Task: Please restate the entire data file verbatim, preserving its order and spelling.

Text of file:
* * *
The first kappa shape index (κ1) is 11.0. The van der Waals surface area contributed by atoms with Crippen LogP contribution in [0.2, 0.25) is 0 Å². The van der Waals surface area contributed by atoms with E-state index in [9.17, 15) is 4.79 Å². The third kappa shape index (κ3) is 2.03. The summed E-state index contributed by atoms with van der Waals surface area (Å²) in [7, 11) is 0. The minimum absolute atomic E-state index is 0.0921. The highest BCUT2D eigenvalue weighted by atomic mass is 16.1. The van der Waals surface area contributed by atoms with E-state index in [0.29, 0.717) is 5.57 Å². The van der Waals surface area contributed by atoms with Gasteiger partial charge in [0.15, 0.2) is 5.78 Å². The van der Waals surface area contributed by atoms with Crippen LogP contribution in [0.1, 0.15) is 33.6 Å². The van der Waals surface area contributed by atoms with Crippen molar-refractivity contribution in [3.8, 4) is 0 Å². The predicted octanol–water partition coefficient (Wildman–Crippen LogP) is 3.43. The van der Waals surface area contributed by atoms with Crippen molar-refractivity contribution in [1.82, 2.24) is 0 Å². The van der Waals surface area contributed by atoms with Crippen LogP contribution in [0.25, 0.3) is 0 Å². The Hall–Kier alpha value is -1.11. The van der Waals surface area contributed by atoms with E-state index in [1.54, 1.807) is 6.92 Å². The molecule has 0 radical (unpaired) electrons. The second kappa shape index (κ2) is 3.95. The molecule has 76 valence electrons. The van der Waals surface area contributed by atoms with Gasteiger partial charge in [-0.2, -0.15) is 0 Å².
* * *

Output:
The first kappa shape index (κ1) is 11.0. The van der Waals surface area contributed by atoms with Crippen LogP contribution in [0.2, 0.25) is 0 Å². The van der Waals surface area contributed by atoms with E-state index in [9.17, 15) is 4.79 Å². The third kappa shape index (κ3) is 2.03. The summed E-state index contributed by atoms with van der Waals surface area (Å²) in [7, 11) is 0. The minimum absolute atomic E-state index is 0.0921. The highest BCUT2D eigenvalue weighted by atomic mass is 16.1. The van der Waals surface area contributed by atoms with E-state index in [0.29, 0.717) is 5.57 Å². The van der Waals surface area contributed by atoms with Gasteiger partial charge in [0.15, 0.2) is 5.78 Å². The van der Waals surface area contributed by atoms with Crippen LogP contribution in [0.1, 0.15) is 33.6 Å². The van der Waals surface area contributed by atoms with Crippen molar-refractivity contribution in [3.8, 4) is 0 Å². The predicted octanol–water partition coefficient (Wildman–Crippen LogP) is 3.43. The van der Waals surface area contributed by atoms with Crippen molar-refractivity contribution in [1.82, 2.24) is 0 Å². The van der Waals surface area contributed by atoms with Crippen LogP contribution in [0.25, 0.3) is 0 Å². The Hall–Kier alpha value is -1.11. The van der Waals surface area contributed by atoms with E-state index in [1.54, 1.807) is 6.92 Å². The molecule has 0 radical (unpaired) electrons. The second kappa shape index (κ2) is 3.95. The molecule has 76 valence electrons. The van der Waals surface area contributed by atoms with Gasteiger partial charge in [-0.2, -0.15) is 0 Å².